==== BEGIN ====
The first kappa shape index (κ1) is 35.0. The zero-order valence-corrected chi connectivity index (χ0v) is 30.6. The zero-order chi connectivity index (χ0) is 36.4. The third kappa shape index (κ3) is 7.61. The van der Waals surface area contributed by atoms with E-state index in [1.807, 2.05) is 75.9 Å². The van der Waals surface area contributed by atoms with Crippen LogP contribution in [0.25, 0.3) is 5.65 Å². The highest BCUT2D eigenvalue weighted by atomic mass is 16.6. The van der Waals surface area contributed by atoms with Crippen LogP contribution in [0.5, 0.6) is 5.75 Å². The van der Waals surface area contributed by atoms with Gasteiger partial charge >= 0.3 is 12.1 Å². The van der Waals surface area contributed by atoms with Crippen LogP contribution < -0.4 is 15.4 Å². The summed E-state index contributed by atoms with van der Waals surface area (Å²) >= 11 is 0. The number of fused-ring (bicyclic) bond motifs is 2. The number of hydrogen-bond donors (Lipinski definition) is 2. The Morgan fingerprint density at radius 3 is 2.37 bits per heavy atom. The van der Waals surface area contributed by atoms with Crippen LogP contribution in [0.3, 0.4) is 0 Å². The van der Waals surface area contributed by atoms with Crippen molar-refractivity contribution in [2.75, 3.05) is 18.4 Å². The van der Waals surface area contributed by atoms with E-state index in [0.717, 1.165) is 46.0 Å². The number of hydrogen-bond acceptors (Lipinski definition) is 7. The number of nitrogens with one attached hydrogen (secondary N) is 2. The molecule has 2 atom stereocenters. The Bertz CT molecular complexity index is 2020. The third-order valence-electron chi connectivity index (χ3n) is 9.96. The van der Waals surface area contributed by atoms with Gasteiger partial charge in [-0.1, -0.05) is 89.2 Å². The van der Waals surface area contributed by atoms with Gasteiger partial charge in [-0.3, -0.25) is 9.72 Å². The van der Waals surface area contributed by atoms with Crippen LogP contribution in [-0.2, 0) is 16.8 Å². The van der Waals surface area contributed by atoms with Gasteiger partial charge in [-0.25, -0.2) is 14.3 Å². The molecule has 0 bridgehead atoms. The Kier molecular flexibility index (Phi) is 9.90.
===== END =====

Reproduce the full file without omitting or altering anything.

The first kappa shape index (κ1) is 35.0. The zero-order valence-corrected chi connectivity index (χ0v) is 30.6. The zero-order chi connectivity index (χ0) is 36.4. The third kappa shape index (κ3) is 7.61. The van der Waals surface area contributed by atoms with E-state index in [1.807, 2.05) is 75.9 Å². The van der Waals surface area contributed by atoms with Crippen LogP contribution in [0.25, 0.3) is 5.65 Å². The highest BCUT2D eigenvalue weighted by atomic mass is 16.6. The van der Waals surface area contributed by atoms with Crippen LogP contribution in [0.5, 0.6) is 5.75 Å². The van der Waals surface area contributed by atoms with Gasteiger partial charge >= 0.3 is 12.1 Å². The van der Waals surface area contributed by atoms with Crippen LogP contribution < -0.4 is 15.4 Å². The summed E-state index contributed by atoms with van der Waals surface area (Å²) >= 11 is 0. The number of fused-ring (bicyclic) bond motifs is 2. The number of hydrogen-bond donors (Lipinski definition) is 2. The Morgan fingerprint density at radius 3 is 2.37 bits per heavy atom. The van der Waals surface area contributed by atoms with Crippen LogP contribution in [0.3, 0.4) is 0 Å². The van der Waals surface area contributed by atoms with Crippen molar-refractivity contribution in [2.75, 3.05) is 18.4 Å². The van der Waals surface area contributed by atoms with E-state index in [0.717, 1.165) is 46.0 Å². The number of hydrogen-bond acceptors (Lipinski definition) is 7. The number of nitrogens with one attached hydrogen (secondary N) is 2. The molecule has 2 atom stereocenters. The Bertz CT molecular complexity index is 2020. The third-order valence-electron chi connectivity index (χ3n) is 9.96. The van der Waals surface area contributed by atoms with Gasteiger partial charge in [-0.1, -0.05) is 89.2 Å². The van der Waals surface area contributed by atoms with Gasteiger partial charge in [-0.3, -0.25) is 9.72 Å². The van der Waals surface area contributed by atoms with Crippen LogP contribution in [-0.2, 0) is 16.8 Å². The van der Waals surface area contributed by atoms with Gasteiger partial charge in [-0.25, -0.2) is 14.3 Å². The molecule has 0 bridgehead atoms. The Kier molecular flexibility index (Phi) is 9.90.